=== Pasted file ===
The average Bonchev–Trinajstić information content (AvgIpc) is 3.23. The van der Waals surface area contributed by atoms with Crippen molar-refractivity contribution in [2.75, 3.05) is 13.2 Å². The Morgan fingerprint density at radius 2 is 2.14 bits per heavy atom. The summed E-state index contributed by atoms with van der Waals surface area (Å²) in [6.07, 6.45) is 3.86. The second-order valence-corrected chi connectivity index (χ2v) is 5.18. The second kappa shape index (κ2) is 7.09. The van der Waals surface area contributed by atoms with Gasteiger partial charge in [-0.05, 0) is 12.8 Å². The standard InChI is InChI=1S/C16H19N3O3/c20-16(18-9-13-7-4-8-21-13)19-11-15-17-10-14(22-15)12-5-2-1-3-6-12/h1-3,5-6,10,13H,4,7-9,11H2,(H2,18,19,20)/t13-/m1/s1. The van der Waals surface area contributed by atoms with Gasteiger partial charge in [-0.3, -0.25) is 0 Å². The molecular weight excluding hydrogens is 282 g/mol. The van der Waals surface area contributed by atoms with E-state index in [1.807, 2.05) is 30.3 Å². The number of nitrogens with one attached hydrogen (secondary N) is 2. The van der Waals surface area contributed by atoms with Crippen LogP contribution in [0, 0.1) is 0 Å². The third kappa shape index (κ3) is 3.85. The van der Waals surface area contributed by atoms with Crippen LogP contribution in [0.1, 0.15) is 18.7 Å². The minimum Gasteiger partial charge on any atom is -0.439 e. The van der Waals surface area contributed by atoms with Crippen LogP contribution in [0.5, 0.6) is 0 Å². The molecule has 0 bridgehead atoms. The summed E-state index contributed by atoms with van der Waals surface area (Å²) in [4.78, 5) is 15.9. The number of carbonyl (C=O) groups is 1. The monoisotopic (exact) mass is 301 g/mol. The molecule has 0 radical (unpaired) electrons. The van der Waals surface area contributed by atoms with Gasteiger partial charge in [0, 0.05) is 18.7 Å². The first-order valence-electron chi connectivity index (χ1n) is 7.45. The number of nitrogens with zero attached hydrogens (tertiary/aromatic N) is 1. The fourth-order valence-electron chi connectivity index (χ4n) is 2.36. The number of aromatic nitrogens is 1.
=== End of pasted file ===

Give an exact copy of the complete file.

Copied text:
The average Bonchev–Trinajstić information content (AvgIpc) is 3.23. The van der Waals surface area contributed by atoms with Crippen molar-refractivity contribution in [2.75, 3.05) is 13.2 Å². The Morgan fingerprint density at radius 2 is 2.14 bits per heavy atom. The summed E-state index contributed by atoms with van der Waals surface area (Å²) in [6.07, 6.45) is 3.86. The second-order valence-corrected chi connectivity index (χ2v) is 5.18. The second kappa shape index (κ2) is 7.09. The van der Waals surface area contributed by atoms with Gasteiger partial charge in [-0.05, 0) is 12.8 Å². The standard InChI is InChI=1S/C16H19N3O3/c20-16(18-9-13-7-4-8-21-13)19-11-15-17-10-14(22-15)12-5-2-1-3-6-12/h1-3,5-6,10,13H,4,7-9,11H2,(H2,18,19,20)/t13-/m1/s1. The van der Waals surface area contributed by atoms with Gasteiger partial charge in [-0.3, -0.25) is 0 Å². The molecular weight excluding hydrogens is 282 g/mol. The van der Waals surface area contributed by atoms with E-state index in [1.807, 2.05) is 30.3 Å². The number of nitrogens with one attached hydrogen (secondary N) is 2. The van der Waals surface area contributed by atoms with Crippen LogP contribution in [0, 0.1) is 0 Å². The third kappa shape index (κ3) is 3.85. The van der Waals surface area contributed by atoms with Crippen LogP contribution in [0.1, 0.15) is 18.7 Å². The minimum Gasteiger partial charge on any atom is -0.439 e. The van der Waals surface area contributed by atoms with Crippen LogP contribution in [0.5, 0.6) is 0 Å². The molecule has 0 bridgehead atoms. The summed E-state index contributed by atoms with van der Waals surface area (Å²) in [4.78, 5) is 15.9. The number of carbonyl (C=O) groups is 1. The monoisotopic (exact) mass is 301 g/mol. The molecule has 0 radical (unpaired) electrons. The van der Waals surface area contributed by atoms with Gasteiger partial charge in [0, 0.05) is 18.7 Å². The first-order valence-electron chi connectivity index (χ1n) is 7.45. The number of nitrogens with zero attached hydrogens (tertiary/aromatic N) is 1. The fourth-order valence-electron chi connectivity index (χ4n) is 2.36. The number of aromatic nitrogens is 1.